This leads us to our next point. Chemicals found in plastic — BPA, DBP, and DEHP—can easily enter our body via our skin’s pores when a plastic object is scratched, heated or handled. They can also leach from the plastic container into the container’s contents (a drink, skincare product, etc), which are then drank or applied onto the skin. (Go Pure) BPA is found in many plastic goods, as well as dental fillings and even ink used in printing. These chemicals act as endocrine disruptors, altering the body’s production of hormones, reproductive health, and increasing the risk of cancer. ( When absorbed, BPA mimics the hormone oestrogen, thus increasing its levels in both men and women. This is a common issue that affects many people in today’s world: higher-than-normal levels of oestrogen are associated with “adverse consequences on female and male reproductive health, thyroid function, metabolic alterations, brain development/function, immune responses, and development of cancers in hormone-sensitive tissues.” (Darbre, 2020) Both BPA and DEHP are considered carcinogens (substances with the potential to cause cancer). Endocrine disruptors in plastic can also cause diabetes and “neurological impairments of developing fetuses and children.” ( The rise of consumerism meant that more and more plastic is used for the production of commercial goods, and therefore, more and more of it enters our bodies and affects our health.

However, endocrine disruptors are not the only harms of plastic, since micro and nano-plastics have been found to negatively impact our health from a physical perspective, too. The good news is that 90% of all microplastics in our body are likely to be successfully eliminated from our system, yet the remaining 10% still have the potential to affect us. According to Jean-Baptiste Fleury of the University of Saarland in Germany, microplastics have been found to induce oxidative stress on human cells. Nano plastics may be dangerous due to their physical form, too; a study published in Scientific Reports by Professor Chandrasekaran showed that nano plastics may ‘accumulate’ in blood and prevent the successful flow of blood and other body fluids. (Firstpost) Microplastics may also ‘find a home’ in our intestinal walls and even travel through our lymphatic system and enter our hepatic portal vein, which, subsequently, transports blood from the gallbladder, pancreas, intestines, and spleen to the liver. (Orb Media)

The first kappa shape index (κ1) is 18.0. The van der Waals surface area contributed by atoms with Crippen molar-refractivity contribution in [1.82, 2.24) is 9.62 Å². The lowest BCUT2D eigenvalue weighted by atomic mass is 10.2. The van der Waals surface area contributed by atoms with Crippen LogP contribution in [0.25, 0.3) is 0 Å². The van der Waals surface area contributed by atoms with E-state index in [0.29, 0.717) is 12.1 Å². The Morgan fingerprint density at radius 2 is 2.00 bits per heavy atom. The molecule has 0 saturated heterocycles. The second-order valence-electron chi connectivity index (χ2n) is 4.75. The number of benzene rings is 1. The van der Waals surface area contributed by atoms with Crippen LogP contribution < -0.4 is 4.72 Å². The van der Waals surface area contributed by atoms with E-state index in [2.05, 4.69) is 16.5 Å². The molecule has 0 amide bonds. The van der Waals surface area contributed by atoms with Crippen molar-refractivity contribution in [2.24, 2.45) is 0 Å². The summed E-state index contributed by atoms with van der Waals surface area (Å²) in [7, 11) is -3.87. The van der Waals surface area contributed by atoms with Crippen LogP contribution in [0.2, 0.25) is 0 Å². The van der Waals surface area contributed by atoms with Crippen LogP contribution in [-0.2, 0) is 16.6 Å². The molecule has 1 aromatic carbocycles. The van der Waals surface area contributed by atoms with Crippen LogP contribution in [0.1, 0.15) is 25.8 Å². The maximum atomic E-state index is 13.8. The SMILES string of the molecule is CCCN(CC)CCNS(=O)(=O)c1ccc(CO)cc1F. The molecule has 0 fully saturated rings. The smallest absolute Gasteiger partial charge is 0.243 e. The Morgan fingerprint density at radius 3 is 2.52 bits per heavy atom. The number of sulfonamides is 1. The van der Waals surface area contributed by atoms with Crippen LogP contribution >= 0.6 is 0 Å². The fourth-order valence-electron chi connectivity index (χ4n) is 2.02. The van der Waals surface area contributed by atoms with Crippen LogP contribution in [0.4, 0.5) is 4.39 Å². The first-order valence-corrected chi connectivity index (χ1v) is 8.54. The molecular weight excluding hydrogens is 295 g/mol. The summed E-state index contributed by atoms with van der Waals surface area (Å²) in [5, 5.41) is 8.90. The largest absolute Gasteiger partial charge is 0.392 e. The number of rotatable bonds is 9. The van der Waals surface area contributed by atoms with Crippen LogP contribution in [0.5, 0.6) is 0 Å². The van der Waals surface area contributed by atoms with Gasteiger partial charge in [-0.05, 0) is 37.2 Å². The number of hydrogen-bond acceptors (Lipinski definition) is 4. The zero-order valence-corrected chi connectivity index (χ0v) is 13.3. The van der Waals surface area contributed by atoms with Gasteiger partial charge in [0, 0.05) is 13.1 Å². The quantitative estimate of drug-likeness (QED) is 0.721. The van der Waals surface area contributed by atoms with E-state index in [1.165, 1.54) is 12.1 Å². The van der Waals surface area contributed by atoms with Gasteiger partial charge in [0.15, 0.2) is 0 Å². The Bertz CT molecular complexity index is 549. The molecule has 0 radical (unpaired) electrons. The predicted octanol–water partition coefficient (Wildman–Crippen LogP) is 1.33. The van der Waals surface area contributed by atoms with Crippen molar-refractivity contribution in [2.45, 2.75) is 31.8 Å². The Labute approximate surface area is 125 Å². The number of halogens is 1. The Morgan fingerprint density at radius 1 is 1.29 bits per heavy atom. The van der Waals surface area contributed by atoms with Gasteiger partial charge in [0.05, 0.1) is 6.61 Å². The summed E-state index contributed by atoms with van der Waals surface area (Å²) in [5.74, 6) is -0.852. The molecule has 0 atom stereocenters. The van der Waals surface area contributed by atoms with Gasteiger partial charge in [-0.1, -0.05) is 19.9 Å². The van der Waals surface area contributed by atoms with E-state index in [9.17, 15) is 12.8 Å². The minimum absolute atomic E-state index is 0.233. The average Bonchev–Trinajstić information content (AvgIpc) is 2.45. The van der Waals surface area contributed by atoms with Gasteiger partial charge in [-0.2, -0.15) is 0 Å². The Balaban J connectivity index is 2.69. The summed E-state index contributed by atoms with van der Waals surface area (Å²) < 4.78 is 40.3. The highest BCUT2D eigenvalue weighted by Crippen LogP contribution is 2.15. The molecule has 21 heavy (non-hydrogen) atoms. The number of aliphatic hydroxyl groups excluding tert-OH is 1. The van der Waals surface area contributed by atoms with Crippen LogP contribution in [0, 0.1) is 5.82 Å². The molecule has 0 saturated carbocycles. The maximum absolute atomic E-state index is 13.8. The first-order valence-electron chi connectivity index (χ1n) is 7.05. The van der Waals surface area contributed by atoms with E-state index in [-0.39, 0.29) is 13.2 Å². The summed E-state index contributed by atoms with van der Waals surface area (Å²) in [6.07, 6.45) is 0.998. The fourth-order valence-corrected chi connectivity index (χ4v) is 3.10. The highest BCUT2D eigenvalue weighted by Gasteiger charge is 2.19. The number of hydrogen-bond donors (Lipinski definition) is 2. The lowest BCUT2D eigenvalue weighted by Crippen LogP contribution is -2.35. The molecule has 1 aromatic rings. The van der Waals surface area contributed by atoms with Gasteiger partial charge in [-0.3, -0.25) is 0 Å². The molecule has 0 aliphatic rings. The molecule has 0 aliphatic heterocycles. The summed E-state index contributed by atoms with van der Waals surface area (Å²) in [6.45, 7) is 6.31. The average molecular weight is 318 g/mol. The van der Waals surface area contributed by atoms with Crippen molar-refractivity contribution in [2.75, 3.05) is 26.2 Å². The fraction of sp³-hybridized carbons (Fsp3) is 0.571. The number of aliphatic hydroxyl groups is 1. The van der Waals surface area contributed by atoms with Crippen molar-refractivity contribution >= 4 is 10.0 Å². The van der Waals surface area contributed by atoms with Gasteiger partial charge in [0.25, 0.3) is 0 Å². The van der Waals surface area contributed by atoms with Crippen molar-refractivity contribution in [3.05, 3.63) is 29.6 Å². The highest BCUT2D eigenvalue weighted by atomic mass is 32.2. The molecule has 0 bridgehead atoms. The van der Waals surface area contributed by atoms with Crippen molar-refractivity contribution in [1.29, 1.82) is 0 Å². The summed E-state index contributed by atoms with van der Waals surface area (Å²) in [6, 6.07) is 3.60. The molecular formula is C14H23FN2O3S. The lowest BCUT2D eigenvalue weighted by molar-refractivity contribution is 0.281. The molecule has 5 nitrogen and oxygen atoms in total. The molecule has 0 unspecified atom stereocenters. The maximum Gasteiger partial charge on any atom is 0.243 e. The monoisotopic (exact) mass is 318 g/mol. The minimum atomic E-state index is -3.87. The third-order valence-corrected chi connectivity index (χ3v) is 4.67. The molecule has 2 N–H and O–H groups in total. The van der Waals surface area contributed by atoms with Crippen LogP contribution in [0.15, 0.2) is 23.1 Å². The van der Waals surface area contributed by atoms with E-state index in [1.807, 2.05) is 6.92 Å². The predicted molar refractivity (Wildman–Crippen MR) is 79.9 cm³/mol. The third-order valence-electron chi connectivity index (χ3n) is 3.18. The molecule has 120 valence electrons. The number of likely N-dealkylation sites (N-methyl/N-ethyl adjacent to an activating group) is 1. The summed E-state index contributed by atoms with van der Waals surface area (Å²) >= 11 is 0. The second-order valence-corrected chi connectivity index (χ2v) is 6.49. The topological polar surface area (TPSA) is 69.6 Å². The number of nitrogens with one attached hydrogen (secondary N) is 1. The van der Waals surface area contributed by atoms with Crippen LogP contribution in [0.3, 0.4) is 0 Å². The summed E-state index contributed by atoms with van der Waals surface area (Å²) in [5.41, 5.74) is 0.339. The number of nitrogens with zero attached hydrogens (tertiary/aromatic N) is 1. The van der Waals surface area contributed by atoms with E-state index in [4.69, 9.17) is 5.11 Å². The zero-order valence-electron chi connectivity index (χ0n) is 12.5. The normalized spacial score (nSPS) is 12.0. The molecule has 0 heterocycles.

These statistics may be difficult to comprehend and assess, but I believe that regardless of whether the truth is pleasant or not, it must be known. I believe that knowledge is, indeed, power; knowing about the potential risks associated with plastic use provides us with the opportunity to make wise consumer decisions. It is not necessary to completely abandon your use of plastic; instead, focus on limiting your use of unnecessary single-use plastic. Whenever possible, use paper or cotton shopping bags, aim to buy fresh produce, rather than fruits and vegetables that are wrapped or packaged in an unsustainable way. Avoid using unnecessary beauty or skincare products, and instead, invest in products from sustainable brands that use natural ingredients and non-plastic containers.

Stay healthy, mindful, and positive!

(To be continued…)


About the author:

I am a 19-year old girl living on the sunny island of Cyprus! I am currently on a gap year and work in digital marketing. I love everything that has to do with the social sciences and the environment; I organize community clean ups each week and will be studying economics and/or psychology in college!


Instagram: @toki.suke


#refuse #recycling #plasticfreeoceans #plasticfree #environmentfriendly #plasticsucks #plasticpollution #plasticwaste #health #microplastics